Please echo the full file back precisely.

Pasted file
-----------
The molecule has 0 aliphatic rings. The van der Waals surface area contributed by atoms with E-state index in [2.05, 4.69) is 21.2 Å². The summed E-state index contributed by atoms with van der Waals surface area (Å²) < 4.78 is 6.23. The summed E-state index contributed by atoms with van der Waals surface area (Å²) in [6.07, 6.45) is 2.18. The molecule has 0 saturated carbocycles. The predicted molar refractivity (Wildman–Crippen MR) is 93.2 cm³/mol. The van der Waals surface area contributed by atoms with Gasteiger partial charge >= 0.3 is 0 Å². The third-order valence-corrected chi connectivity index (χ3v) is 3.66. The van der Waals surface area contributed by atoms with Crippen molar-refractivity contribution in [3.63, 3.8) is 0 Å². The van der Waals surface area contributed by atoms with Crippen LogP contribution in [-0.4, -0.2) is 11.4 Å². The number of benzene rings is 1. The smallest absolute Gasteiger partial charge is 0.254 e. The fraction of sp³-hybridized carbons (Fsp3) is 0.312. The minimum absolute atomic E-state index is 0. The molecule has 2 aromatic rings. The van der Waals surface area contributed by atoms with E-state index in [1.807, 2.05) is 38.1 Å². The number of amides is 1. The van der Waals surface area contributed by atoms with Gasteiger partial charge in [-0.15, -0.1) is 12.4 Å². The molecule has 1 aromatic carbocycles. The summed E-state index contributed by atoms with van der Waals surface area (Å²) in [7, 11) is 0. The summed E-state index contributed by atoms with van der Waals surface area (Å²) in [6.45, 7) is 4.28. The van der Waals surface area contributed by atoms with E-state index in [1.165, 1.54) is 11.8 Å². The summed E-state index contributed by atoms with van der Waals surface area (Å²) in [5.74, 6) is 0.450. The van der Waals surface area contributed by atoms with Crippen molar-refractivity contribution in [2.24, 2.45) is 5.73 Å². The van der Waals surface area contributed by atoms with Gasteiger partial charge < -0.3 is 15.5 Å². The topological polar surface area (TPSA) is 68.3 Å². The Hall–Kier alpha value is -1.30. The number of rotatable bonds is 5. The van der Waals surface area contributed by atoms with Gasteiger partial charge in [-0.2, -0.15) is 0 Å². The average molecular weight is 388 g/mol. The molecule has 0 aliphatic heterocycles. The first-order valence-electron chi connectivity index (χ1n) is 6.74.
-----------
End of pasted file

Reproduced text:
The molecule has 0 aliphatic rings. The van der Waals surface area contributed by atoms with E-state index in [2.05, 4.69) is 21.2 Å². The summed E-state index contributed by atoms with van der Waals surface area (Å²) < 4.78 is 6.23. The summed E-state index contributed by atoms with van der Waals surface area (Å²) in [6.07, 6.45) is 2.18. The molecule has 0 saturated carbocycles. The predicted molar refractivity (Wildman–Crippen MR) is 93.2 cm³/mol. The van der Waals surface area contributed by atoms with Gasteiger partial charge >= 0.3 is 0 Å². The third-order valence-corrected chi connectivity index (χ3v) is 3.66. The van der Waals surface area contributed by atoms with Crippen molar-refractivity contribution in [3.63, 3.8) is 0 Å². The van der Waals surface area contributed by atoms with Crippen LogP contribution in [-0.4, -0.2) is 11.4 Å². The number of benzene rings is 1. The smallest absolute Gasteiger partial charge is 0.254 e. The fraction of sp³-hybridized carbons (Fsp3) is 0.312. The minimum absolute atomic E-state index is 0. The molecule has 2 aromatic rings. The van der Waals surface area contributed by atoms with E-state index in [1.807, 2.05) is 38.1 Å². The number of amides is 1. The van der Waals surface area contributed by atoms with Gasteiger partial charge in [-0.15, -0.1) is 12.4 Å². The molecule has 1 aromatic carbocycles. The summed E-state index contributed by atoms with van der Waals surface area (Å²) in [7, 11) is 0. The summed E-state index contributed by atoms with van der Waals surface area (Å²) in [6.45, 7) is 4.28. The van der Waals surface area contributed by atoms with E-state index in [1.165, 1.54) is 11.8 Å². The summed E-state index contributed by atoms with van der Waals surface area (Å²) in [5.74, 6) is 0.450. The van der Waals surface area contributed by atoms with Crippen molar-refractivity contribution in [2.24, 2.45) is 5.73 Å². The van der Waals surface area contributed by atoms with Gasteiger partial charge < -0.3 is 15.5 Å². The topological polar surface area (TPSA) is 68.3 Å². The Hall–Kier alpha value is -1.30. The number of rotatable bonds is 5. The van der Waals surface area contributed by atoms with Gasteiger partial charge in [-0.2, -0.15) is 0 Å². The average molecular weight is 388 g/mol. The molecule has 0 aliphatic heterocycles. The first-order valence-electron chi connectivity index (χ1n) is 6.74.